Reliability assessment of wind turbines Sørensen, John Dalsgaard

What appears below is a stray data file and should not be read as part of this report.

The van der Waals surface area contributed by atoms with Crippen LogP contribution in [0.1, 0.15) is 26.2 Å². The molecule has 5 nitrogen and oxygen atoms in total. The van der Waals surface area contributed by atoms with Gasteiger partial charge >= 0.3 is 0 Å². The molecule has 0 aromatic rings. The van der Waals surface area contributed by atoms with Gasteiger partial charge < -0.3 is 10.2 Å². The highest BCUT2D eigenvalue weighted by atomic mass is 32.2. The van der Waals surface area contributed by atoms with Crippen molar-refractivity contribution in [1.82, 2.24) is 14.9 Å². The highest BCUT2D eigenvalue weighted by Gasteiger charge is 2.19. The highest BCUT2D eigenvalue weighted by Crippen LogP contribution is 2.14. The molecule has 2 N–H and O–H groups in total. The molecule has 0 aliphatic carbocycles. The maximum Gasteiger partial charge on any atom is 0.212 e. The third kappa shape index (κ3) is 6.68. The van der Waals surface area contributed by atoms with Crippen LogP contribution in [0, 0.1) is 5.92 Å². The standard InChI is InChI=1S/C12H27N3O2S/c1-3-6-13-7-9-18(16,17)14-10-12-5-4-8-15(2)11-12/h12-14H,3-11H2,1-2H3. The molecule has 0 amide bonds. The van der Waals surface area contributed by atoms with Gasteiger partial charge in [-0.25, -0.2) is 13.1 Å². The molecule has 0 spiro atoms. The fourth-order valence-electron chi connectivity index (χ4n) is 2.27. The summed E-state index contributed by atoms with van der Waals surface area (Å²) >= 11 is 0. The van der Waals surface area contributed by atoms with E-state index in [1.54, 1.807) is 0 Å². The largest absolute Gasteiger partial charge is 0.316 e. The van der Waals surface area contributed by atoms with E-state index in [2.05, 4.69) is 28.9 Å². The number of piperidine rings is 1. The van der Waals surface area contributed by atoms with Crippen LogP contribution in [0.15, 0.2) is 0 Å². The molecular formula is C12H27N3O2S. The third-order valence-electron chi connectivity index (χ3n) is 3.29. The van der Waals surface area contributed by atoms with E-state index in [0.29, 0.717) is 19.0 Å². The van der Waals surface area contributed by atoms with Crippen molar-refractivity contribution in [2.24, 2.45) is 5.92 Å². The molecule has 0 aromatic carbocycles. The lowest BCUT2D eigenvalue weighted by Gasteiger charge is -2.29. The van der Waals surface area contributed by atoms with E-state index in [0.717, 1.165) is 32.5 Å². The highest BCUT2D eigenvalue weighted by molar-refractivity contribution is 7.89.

Wind turbines can be considered as structures that are in between civil engineering structures and machines since they consist of structural components and many electrical and machine components together with a control system. Further, a wind turbine is not a one-of-a-kind structure but manufactured in series production based on many component tests, some prototype tests and zeroseries wind turbines. These characteristics influence the reliability assessment where focus in this paper is on the structural components. Levelized Cost Of Energy is very important for wind energy, especially when comparing to other energy sources. Therefore much focus is on cost reductions and improved reliability both for offshore and onshore wind turbines. The wind turbine components should be designed to have sufficient reliability level with respect to both extreme and fatigue loads but also not be too costly (and safe). In probabilistic design the single components are designed to a level of reliability, which accounts for an optimal balance between failure consequences, cost of operation & maintenance, material costs and the probability of failure. Furthermore, using a probabilistic design basis for reliability assessment it is possible to design wind turbines such that site-specific information on climate parameters can be included. Illustrative examples are presented considering uncertainty modeling, reliability assessment and reliability-based calibration of partial safety factors for structural wind turbine components exposed to extreme loads and fatigue loads.
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